“You’ll be in the water for about 30-40mins… trust me, that’s enough… you’ll be begging to get out”
It was a drizzly Thursday in Þingvellir National Park, South Iceland, and I was about to be plunged into water that sits just above freezing. Horrendous? Potentially. But I was here by choice, joining Dive.is to snorkel ‘Silfra’; the mid-Atlantic ridge, in glacier water filtered through rocks from nearby Langjökull, between the Eurasion and North American tectonic plates.
I was promised some of the clearest water in the world, crazy underwater scenery and a totally unique experience that you can’t have anywhere else in the world… But they weren’t beating around the bush about just how cold it was going to be. SO cold!
After our de-brief we were sent over to the changing tables. Getting Silfra-ready was an experience in itself! Having been diving, rafting and canyoning before, I was totally used to the pain-in-the-arse effort it takes to wriggle and stuff yourself into a sloppy tight wet suit. Dry suits though? Whoooole other ball game.
We had been told to prepare with thermals and woolen socks, but Dive.is also provided us with additional insulation in form of these adult romper suits; like a sleeping bags with arms and legs. Wasn’t going to win any fashion awards with it, but these things were utter genius! I need to trawl Amazon for one, too perfect for lazy winter not-leaving-the-house-days!
After the cosy onesie came the epic battle to get into the dry suit, which was like a wellington boot for the whole body. Fun!
Thighs and bum were the two areas which were fighting against the whole notion of me getting into this thing. Half a heart attack later, a lot of puffing, and more than a little help from the instructors, I was properly stuffed into the suit, zipped up, struggling to breathe and getting used to the lack of circulation in my wrists… all part of the experience!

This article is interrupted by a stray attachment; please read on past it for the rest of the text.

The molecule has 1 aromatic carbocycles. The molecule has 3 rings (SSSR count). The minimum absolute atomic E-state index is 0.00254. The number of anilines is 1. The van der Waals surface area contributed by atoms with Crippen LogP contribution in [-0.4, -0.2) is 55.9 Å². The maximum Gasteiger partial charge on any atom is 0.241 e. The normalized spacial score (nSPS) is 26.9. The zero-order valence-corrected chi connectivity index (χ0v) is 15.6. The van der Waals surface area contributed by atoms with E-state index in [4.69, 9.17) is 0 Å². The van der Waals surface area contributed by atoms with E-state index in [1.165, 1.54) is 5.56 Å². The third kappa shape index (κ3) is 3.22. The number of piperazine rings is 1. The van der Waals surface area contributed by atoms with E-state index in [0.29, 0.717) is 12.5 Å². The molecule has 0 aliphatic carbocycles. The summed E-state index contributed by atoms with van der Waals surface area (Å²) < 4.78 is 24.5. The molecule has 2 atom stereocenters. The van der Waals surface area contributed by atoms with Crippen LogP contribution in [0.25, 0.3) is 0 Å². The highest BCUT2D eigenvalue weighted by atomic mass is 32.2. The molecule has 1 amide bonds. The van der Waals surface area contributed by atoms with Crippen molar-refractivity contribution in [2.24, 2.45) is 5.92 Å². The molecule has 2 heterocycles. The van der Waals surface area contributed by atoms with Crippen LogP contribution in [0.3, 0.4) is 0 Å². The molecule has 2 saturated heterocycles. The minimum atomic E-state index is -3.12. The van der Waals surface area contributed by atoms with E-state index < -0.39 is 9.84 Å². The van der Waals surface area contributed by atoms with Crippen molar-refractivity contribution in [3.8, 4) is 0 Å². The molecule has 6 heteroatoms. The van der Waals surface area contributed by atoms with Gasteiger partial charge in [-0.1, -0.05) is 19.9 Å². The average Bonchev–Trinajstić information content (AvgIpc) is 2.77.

Next came the neoprene gloves, dry suit hood, mask, flippers and to top it off, a neck strap (yes, a neck strap!) to seal any pesky gaps between the suit and your body. Feeling pretty uncomfortable, a little spaced out and thinking that this must be pretty close to how astronauts react to being in their moon-suits, our group waddled the short distance to the edge of Silfra.
Finally after a few more minutes of last minute prep (“spit in your goggles!”) and another warning “guys… it IS going to be really cold…”, we were then given access to explore the bright ultramarine underwater world of Silfra…
Seriously… when they say it’s unique, there really isn’t anything quite like this on earth.
But cold, oh so seriously cold!
My specially designed underwater ‘adventure proof, shock proof, temperature proof, you-name-it-proof’ camera conked out within seconds of it being in the water, so to give you a pretty damn good idea of what I saw, I have featured Dive.is’s photographs instead (all credit to them!). That startling bright blue water, that neon green algae, those musty orange rocks? All totally true to life and positively breathtaking.
After a few minutes my index finger and thumb decided they couldn’t take much more, and before long i’d totally lost all sensation in them, but with views that were out of this world, it was quite easy to be distracted from the discomfort.
The hardest thing was trying to direct yourself. To make any attempt at trying to swim anywhere, change direction or look behind you resulted in you looking like a floating weeble, bobbing along with legs and arms popping up at crazy angles; the dry suit was ultra-buoyant, and it was quite a strange thing to get used to.
“Relax! Take your time, and just float along!” our instructor encouraged.
She was right, in the end it was easier just to loosen up and let Silfra take you, like the coldest lazy river there ever was.
Before long, we’d reached the end of Silfra (just before my fingers were about to drop off, i’m sure!).
But honestly. Mind blowing. Indescribable.
It was completely crazy to be able to swim in this water that was almost as clear as air and witness a section of the earth that is ripping apart by a few centimeters year on year.
I think that’s what I love most about this country, Iceland reveals our planet as this vulnerable, ever changing, unpredictable, active ball of lava and rock… simultaneously showing us how perfectly natural and crazily weird our world is.
Ready to book your own Silfra tour?
Snorkeling in Silfra is a costly experience, but one that I would still, without a moments hesitation, recommend to anyone.
Our tour with Dive.is was fantastic; I truly had a once in a lifetime adventure, at one of the most unique dive sites in the world, and I’m so glad that I booked.
Price: 16,990 Icelandic Krona, inclusive of all suit hire, guide, entrance to the National Park and hot chocolate and cookies! Transfers to the meeting point at the National Park are extra.
You can book your tour with Dive.is HERE.
Although this may read like a sponsored post, Dive.is did not provide any discount or complimentary service to me. I had a great tour with Dive.is and all opinions, as always are completely my own.